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Students in a classroom

Steering students to STEM

WVU continues to be part of a multimillion-dollar effort across a 10-university alliance to support STEM education for underrepresented students in Appalachia. Funded for a third phase by a five-year, $3.5 million NSF grant, the Kentucky- West Virginia Louis Stokes Alliance for Minority Participation will examine underrepresented students’ perceptions of STEM disciplines and careers and work to improve recruitment, retention and graduation rates of these students.

Industrial plant

Technology and transparency

Improving shale energy and productivity and reducing the environmental footprint of the natural gas industry are the goals of a WVU partnership at a second Marcellus Shale Energy and Environmental Lab in Monongalia County. Researchers from multidisciplinary departments, including the WVU Department of Geology and Geography, will use the advanced models they develop for this project, continuing to address complex technical, environmental and social issues surrounding unconventional energy development.

Iraqi village in ruins

The aftermath of conflict

A WVU sociologist is studying post-conflict Iraq reconstruction. Jesse Wozniak traveled to Iraq last summer to explore the results of post-conflict in the country and if its government, specifically the police force, can transition to a democracy.

Sarah Burke-Spolaor
Sarah Burke-Spoloar

Understanding the “extreme universe”

Fast radio bursts are bright, millisecond flashes of light that occur about every eight seconds outside the Milky Way galaxy. The origin of these bursts is unknown. WVU astronomer Sarah Burke-Spolaor is completing a fellowship with the Canadian Institute for Advanced Research’s Azrieli Global Scholars program to explore this mystery. Her research will localize future bursts to understand the environments where fast radio bursts live.

Fallout 76 helmet

Not just for kids

A nuclear war survivor stands on the edge of an Appalachian mountain in an apocalyptic setting at the beginning of the Fallout 76’s trailer, while a version of John Denver’s “Take Me Home, Country Roads” plays in the background. Video games and interactive media like this series have interested Nick Bowman, associate professor in the Department of Communication Studies, for years. Bowman and his collaborators are researching the ways people interact with virtual media.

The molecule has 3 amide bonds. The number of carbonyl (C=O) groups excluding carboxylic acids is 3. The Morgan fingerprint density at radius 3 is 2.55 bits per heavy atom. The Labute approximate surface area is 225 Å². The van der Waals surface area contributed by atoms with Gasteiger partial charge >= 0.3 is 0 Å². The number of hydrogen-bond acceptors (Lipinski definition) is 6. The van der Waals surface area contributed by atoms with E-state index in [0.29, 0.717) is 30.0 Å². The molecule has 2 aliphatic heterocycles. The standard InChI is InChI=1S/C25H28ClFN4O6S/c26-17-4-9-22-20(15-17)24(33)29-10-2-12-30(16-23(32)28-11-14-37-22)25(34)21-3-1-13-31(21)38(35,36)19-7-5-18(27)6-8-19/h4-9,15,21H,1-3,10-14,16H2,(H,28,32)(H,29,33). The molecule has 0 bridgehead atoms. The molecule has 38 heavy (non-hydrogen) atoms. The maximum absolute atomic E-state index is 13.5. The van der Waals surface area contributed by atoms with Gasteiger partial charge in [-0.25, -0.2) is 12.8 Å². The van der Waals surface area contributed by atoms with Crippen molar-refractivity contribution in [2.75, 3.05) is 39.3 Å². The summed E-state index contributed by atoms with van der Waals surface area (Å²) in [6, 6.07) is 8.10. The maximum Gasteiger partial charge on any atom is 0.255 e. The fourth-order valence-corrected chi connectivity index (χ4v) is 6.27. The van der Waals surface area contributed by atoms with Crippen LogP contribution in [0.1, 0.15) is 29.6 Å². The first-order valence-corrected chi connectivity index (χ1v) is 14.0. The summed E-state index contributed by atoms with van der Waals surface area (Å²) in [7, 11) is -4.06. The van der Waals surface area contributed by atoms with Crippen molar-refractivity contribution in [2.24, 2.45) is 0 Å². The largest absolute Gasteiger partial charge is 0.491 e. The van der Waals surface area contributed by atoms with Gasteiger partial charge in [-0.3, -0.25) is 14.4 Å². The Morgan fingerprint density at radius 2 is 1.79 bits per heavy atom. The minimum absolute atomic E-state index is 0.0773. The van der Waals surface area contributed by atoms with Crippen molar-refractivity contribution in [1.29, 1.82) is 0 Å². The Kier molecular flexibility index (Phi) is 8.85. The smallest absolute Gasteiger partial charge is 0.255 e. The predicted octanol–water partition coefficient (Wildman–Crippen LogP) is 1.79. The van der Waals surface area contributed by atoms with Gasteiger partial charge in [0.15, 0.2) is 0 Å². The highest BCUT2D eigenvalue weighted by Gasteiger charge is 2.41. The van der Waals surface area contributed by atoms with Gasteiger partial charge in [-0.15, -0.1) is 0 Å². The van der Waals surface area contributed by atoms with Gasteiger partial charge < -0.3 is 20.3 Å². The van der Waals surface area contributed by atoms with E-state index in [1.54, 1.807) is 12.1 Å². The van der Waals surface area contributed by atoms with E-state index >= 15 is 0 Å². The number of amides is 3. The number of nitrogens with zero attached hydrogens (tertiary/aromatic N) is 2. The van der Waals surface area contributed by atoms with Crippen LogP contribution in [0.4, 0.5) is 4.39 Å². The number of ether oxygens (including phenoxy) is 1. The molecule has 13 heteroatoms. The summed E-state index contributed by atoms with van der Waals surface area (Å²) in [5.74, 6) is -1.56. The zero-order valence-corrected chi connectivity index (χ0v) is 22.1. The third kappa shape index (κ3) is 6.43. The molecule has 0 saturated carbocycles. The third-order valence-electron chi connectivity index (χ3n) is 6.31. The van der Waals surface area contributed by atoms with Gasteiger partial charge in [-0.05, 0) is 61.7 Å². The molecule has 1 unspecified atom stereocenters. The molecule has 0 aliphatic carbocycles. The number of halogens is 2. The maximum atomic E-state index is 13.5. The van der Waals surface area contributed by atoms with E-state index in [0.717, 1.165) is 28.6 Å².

London Orzolek
London Orzolek

Breaking new ground

London Orzolek, a Wheeling native studying anthropology, women’s and gender studies and development studies, presented her research on firstgeneration college students at the 117th Annual Meeting of the American Anthropological Association. Her presentation, “You Keep Using That Word: Defining College-Going Culture and Student Success,” focuses on the concept of college-going culture and the struggles that first-generation college students face.

Patrice Harris
Patrice Harris

Leading the way

Alumna Patrice Harris (BA Psychology, ’92) is the new chair of the American Medical Association’s Board of Trustees. Harris, a Bluefield native, is the first black woman to hold this office.

Student holding a WVU flag on a mountain
Francesca Basil

Lions, zebras and geography, oh my!

Among the lions and zebras in Tanzania in the summer heat, a WVU student explored the geography of the land. Weirton native Francesca Basil (BA Environmental Geoscience, ’18) traveled to the East African country with support from the Eberly College of Arts and Sciences Academic Enrichment Program.

Daniel Renfrew
Daniel Renfrew

Life without lead

In the 1970s, the U.S. took precautions to help treat and prevent lead contamination. However, other countries, such as Uruguay, didn’t take precautions until recent years. Anthropologist Daniel Renfrew is researching the effects of lead contamination in that nation. By looking at the social impacts of lead contamination, the government’s response to the crisis, the reason it happened and how citizens responded, Renfrew learned about major issues affecting the Uruguayan people.

Phil Chapman
Phil Chapman

Connecting sense of smell to brain disease

Studying how insects’ wing movements affect their sense of smell has the potential to explain underlying causes of disorders like schizophrenia, Parkinson’s disease and shortness of breath, according to new research from WVU. A study by biology student Phil Chapman found that corollary discharges from the insect motor wing control center informs their olfactory systems about wing movements, which directly affects sensory processes.

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